On appeal from Superior Court of New Jersey, Law Division, Cumberland County, Indictment No. 04-04-0415-I.
NOT FOR PUBLICATION WITHOUT THE APPROVAL OF THE APPELLATE DIVISION
Before Judges Lisa and Collester.
Defendant appeals from the July 3, 2008 order of Judge Richard J. Geiger denying his petition for post-conviction relief (PCR). We affirm.
In April 2004, defendant Michael Williams and his co- defendant were charged in multiple counts of first-degree robbery, second-degree aggravated assault, unlawful possession of a weapon (handgun or shotgun), third-degree theft, second- degree eluding, fourth-degree resisting arrest and second-degree conspiracy to commit robbery. On December 21, 2004 defendant entered a retraxit plea of guilty to three counts of first- degree robbery and two counts of third-degree theft. In exchange for the pleas of guilty, the State agreed to dismiss the remaining charges and recommended concurrent sentences on the first-degree robberies to a term of fifteen years with eighty-five percent parole ineligibility under the No Early Release Act (NERA). The State further agreed to recommend a maximum of five years on the theft counts to run concurrent with each other but consecutive to the term imposed on the robbery counts. As part of the plea agreement defendant also waived his right of appeal of his sentence. Thereafter, on February 10, 2005, Judge Geiger followed the plea agreement by imposing three concurrent terms of fifteen years with NERA on each of the robbery counts and five-year terms on the theft counts concurrent with each other but consecutive to the term imposed on the robbery counts.
Defendant did not file a direct appeal from his convictions and sentence. However, on August 14, 2007, he filed a pro se PCR application, and on March 17, 2008, following appointment of counsel, a verified petition for PCR was filed which argued that defendant received ineffective assistance of counsel at sentencing which resulted in an excessive sentence. Judge Geiger denied the application for an evidentiary hearing and denied defendant's PCR, stating in part:
Now, while it is true that trial counsel offered little on the record in terms of arguing against aggravated factors, or in favor of mitigating factors, or the extra burden that the No Early Release Act places on the length of defendant's prison term, defense counsel, Mr. Kramer, clearly worked to secure an advantageous, beneficial plea agreement for this defendant, including a much shorter sentence than he faced if convicted at trial, and dismissal of some 20 counts of the various indictments. . . . defendant pled guilty to only four of those 24 charges with the remaining 20 charges dismissed. With those four charges, defendant faced a possible maximum prison term of 70 years, with 51 years parole ineligibility. Under the negotiated plea agreement, however, defendant will actually serve a maximum of 20 years in prison with only 12 years, nine months, and three days' parole ineligibility.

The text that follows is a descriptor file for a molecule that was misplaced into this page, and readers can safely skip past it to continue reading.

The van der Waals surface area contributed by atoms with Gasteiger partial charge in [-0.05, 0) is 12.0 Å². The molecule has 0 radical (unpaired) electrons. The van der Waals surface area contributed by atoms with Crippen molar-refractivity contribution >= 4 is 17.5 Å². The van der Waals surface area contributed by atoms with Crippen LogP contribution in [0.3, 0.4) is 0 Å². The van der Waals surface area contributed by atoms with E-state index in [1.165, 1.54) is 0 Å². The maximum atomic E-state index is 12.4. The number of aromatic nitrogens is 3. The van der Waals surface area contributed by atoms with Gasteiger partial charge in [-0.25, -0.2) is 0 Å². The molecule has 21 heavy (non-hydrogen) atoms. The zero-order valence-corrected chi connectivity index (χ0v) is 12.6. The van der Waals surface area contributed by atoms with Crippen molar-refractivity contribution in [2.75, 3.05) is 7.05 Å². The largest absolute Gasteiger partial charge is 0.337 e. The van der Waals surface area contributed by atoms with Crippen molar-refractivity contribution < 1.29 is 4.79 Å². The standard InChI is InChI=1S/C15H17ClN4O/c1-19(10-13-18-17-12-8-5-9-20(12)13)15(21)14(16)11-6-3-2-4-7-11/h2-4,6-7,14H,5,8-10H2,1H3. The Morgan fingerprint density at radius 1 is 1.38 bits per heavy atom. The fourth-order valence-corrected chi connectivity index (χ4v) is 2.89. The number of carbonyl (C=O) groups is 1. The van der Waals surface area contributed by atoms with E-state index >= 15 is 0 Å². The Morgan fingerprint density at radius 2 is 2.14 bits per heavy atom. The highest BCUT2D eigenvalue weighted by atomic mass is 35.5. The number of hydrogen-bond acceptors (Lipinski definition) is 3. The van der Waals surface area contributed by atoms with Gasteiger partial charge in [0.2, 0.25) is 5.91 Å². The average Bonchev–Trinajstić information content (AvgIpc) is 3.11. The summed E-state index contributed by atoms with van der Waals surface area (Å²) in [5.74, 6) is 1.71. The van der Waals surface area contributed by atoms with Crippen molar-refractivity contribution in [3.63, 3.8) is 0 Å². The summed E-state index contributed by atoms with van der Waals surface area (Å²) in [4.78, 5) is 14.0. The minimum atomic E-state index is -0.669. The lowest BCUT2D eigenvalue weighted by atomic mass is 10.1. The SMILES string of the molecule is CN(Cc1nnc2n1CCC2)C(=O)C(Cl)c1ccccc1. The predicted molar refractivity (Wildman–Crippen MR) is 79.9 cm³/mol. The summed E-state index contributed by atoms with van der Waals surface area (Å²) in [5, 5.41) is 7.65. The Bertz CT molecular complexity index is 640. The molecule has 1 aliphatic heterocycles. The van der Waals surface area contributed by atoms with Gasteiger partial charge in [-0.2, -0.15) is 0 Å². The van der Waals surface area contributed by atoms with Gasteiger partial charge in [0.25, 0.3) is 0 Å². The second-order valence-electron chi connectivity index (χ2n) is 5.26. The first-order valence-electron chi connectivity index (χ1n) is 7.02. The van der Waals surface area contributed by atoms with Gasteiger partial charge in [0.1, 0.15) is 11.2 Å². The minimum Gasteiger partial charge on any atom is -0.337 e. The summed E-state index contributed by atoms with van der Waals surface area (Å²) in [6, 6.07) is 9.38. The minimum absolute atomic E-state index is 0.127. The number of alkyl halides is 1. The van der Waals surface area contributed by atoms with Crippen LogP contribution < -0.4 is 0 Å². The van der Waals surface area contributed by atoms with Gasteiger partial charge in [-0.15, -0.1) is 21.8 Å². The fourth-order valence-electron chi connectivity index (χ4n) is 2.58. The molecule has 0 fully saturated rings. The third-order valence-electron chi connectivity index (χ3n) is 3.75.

In this PCR petition, defendant seems to disregard the considerably favorable deal that he received, despite pleading guilty to three first-degree armed robberies, and two third-degree theft offenses. He received this plea agreement in large part through the successful efforts of his trial counsel.
And, defendant has certainly not established that his consecutive sentencing for the theft charges was either excessive, inappropriate, unduly harsh, or that anything that his counsel could have said during the sentencing hearing, in terms of emphasizing mitigating factors, or arguing against aggravated factors that were found would have changed the result.
Indeed, this Court finds that no such change in result would have occurred. Indeed, this defendant, through his defense attorney, negotiated this whole deal. It would have been anomalous to some extent for his defense attorney to work so hard to obtain this very favorable plea agreement for the defendant, favorable by dismissing 20 out of 24 charges, favorable by most of the charges running concurrently, and favorable by receiving what was then the presumptive sentence on the robberies, as well as other factors that were favorable to the defendant, and then come in Court on the date of the sentencing and argue that the Court should deviate from that very negotiated sentence when it was already so favorable.
At the entry of his plea on December 12, 2003, defendant admitted the following. He entered the Indian Fields Market in Bridgeton with his co-defendant both carrying shotguns. They pointed their guns at people in the market then demanded and received money from them. They made their escape in a Ford Windstar, having stolen the vehicle earlier. Five days later, while wearing a ski mask, defendant and his co-defendant entered a deli and again robbed persons at gunpoint. The day following, again wearing a ski mask and carrying a handgun together with his co-defendant armed with a shotgun, he entered a Sunoco mini-mart and obtained money from persons at gunpoint.
Following rejection of this argument and dismissal of the PCR by Judge Geiger, defendant appealed and asserts the following arguments:
POINT I - DEFENDANT WAS DENIED EFFECTIVE ASSISTANCE OF TRIAL AND APPELLATE COUNSEL IN VIOLATION OF THE U.S. CONST. AMENDS. VI, ...